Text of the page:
Taking the plunge with SIP Trunks – Part 2

Recap
In part 1, I explained how a SIP Trunk is really just a virtual connection between your Asterisk PBX and the VoIP service provider. Standard SIP signalling is used on the trunk, but more than one simultaneous call is allowed and you may have more than one DDI number.

siptrunk_recap

Basic requirements to enable your SIP trunk

A SIP Trunk may be used for both inbound and outbound call traffic. To make outbound calls, your Asterisk or other PBX has to send a SIP INVITE request to the VoIP service provider’s equipment; when you receive an inbound call, the service provider is sending an INVITE to your PBX. While there are some subtle differences between the delivery of outbound calls and receipt of inbound calls, both share the following basic requirements:

  1. Location – knowing the address of the far-end equipment
  2. Authentication – the ability to confirm the identity of the sender

Authentication is especially important for outbound calls because these will generally incur service provider charges.

Resolving equipment location
The address of the VoIP service provider’s equipment is very predictable and unlikely to change over time. But how does the VoIP service provider know the address of your PBX? Some users will have a static IP address, but this is not universal and NAT can add further complications. For this reason, most VoIP service providers will require that your PBX registers itself on their equipment.

Your PBX does this by sending a SIP REGISTER request to the service provider at regular intervals (typically every 30 to 60 minutes). In so doing it provides up-to-date information about the location of your PBX. Keep-alive messages may also be sent to keep the route open through a NAT device or firewall.

Registration for Asterisk or Trixbox
In Asterisk, registration information is provided in a single line placed in the general section of sip.conf. Using Trixbox, this line appears at the end of the trunk definition form. Here is an example of the register line:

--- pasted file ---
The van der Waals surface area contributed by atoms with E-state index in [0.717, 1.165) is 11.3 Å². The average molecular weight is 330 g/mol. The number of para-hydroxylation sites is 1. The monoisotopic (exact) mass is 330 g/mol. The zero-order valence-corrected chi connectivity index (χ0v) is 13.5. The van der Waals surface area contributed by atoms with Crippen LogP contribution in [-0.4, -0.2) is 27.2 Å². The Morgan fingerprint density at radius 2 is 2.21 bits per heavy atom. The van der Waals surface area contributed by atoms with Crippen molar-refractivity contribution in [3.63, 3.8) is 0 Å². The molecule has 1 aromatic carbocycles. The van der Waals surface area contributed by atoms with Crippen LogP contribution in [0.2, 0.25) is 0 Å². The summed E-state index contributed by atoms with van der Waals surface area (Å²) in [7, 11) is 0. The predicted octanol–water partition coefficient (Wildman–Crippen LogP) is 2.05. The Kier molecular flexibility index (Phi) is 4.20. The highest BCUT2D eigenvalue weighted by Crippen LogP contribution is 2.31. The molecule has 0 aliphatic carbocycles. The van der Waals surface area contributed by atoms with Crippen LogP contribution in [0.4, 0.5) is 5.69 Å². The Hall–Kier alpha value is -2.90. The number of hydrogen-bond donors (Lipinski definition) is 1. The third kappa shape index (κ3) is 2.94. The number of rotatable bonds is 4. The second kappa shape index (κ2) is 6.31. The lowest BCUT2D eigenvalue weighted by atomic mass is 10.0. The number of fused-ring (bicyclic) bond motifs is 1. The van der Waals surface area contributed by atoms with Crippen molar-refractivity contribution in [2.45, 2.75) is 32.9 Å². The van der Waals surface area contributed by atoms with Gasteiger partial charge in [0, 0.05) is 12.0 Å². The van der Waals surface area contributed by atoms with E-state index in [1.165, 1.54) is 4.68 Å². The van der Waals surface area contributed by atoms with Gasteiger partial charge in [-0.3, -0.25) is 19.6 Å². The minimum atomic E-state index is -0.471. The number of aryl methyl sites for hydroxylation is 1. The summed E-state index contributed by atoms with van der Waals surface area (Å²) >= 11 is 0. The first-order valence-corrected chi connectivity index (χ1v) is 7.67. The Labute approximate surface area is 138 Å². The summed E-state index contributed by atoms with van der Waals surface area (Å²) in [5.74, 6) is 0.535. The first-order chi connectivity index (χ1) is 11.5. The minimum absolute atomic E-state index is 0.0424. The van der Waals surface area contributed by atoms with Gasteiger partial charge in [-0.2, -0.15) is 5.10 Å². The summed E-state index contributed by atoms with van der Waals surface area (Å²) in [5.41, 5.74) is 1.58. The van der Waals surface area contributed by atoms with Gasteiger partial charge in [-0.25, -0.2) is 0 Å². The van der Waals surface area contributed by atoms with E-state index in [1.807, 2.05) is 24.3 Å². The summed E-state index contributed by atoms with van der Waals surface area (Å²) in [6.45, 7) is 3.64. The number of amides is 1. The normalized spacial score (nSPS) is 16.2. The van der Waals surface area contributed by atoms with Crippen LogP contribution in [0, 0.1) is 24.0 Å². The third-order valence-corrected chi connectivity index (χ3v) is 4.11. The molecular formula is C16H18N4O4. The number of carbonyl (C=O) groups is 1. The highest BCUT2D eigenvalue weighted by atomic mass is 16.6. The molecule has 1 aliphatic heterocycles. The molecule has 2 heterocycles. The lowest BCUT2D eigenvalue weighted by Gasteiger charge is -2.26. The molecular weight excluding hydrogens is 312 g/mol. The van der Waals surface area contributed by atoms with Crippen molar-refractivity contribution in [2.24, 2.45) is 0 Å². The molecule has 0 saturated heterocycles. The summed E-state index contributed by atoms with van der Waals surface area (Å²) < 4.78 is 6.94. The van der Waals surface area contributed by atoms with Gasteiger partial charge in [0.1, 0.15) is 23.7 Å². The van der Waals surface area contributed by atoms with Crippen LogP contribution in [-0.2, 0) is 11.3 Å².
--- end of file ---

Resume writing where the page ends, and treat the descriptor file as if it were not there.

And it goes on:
register => 43212345:mysecret@mysipsp.com/1234

The register line includes a host name (mysipsp.com) which tells Asterisk where to send the registration request; the number at the beginning of the line (43212345) is the user ID and mysecret is the password; finally, the number 1234 shown at the end of the line – after a forward slash – is an optional parameter that tells the service provider to use this number when sending INVITE requests to Asterisk.

Authentication
The user ID and password included in the registration line above are used to provide authentication during registration – to identify to the provider that you are the correct account holder. However, take note that inbound calls do not use password authentication at the time the call is delivered – instead, Asterisk knows the request is coming from your service provider by matching the sending IP address with the host parameter stored in sip.conf.

Some examples of Asterisk configuration
In Trixbox or FreePBX, the sections for dealing with inbound calls and registration are found at the end of the SIP trunk configuation form:

freepbx_trunkreg

If you are using raw Asterisk, the register string will look the same and the equivalent peer section in sip.conf would look like this:

[smartvox-in]
type=peer
context=from-trunk
host=mysipsp.com

Note that Asterisk will not challenge for user ID and password when a new inbound call INVITE arrives from this peer because no value has been specified for the “secret” parameter. However, Asterisk will only do this for calls coming from the specified host address (mysipsp.com) because the type has been set to peer. In other words, Asterisk will trust requests coming from the address given in the host parameter which it regards as a static peer. Caution, never use use “host=dynamic” with no password as it is not secure.

More on dealing with inbound calls in part 3.

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